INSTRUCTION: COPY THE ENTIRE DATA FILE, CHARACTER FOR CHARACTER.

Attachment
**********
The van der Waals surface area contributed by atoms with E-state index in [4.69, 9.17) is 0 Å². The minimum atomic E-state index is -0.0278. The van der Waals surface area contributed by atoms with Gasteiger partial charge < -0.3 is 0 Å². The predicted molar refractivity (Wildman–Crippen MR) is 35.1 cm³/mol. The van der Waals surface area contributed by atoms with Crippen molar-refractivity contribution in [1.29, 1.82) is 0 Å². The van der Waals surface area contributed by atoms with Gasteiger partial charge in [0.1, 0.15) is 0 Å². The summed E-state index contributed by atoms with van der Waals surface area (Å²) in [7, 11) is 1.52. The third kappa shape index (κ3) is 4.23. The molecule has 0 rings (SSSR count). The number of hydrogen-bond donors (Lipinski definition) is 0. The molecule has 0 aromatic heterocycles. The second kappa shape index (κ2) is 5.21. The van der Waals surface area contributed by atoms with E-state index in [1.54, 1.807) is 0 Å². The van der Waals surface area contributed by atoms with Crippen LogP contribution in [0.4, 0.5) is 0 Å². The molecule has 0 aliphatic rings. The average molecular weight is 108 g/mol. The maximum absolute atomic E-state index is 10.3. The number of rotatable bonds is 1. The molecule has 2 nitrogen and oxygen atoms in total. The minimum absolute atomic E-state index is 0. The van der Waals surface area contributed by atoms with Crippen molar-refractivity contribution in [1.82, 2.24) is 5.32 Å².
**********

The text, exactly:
The van der Waals surface area contributed by atoms with E-state index in [4.69, 9.17) is 0 Å². The minimum atomic E-state index is -0.0278. The van der Waals surface area contributed by atoms with Gasteiger partial charge < -0.3 is 0 Å². The predicted molar refractivity (Wildman–Crippen MR) is 35.1 cm³/mol. The van der Waals surface area contributed by atoms with Crippen molar-refractivity contribution in [1.29, 1.82) is 0 Å². The van der Waals surface area contributed by atoms with Gasteiger partial charge in [0.1, 0.15) is 0 Å². The summed E-state index contributed by atoms with van der Waals surface area (Å²) in [7, 11) is 1.52. The third kappa shape index (κ3) is 4.23. The molecule has 0 rings (SSSR count). The number of hydrogen-bond donors (Lipinski definition) is 0. The molecule has 0 aromatic heterocycles. The second kappa shape index (κ2) is 5.21. The van der Waals surface area contributed by atoms with E-state index in [1.54, 1.807) is 0 Å². The van der Waals surface area contributed by atoms with Crippen LogP contribution in [0.4, 0.5) is 0 Å². The molecule has 0 aliphatic rings. The average molecular weight is 108 g/mol. The maximum absolute atomic E-state index is 10.3. The number of rotatable bonds is 1. The molecule has 2 nitrogen and oxygen atoms in total. The minimum absolute atomic E-state index is 0. The van der Waals surface area contributed by atoms with Crippen molar-refractivity contribution in [1.82, 2.24) is 5.32 Å².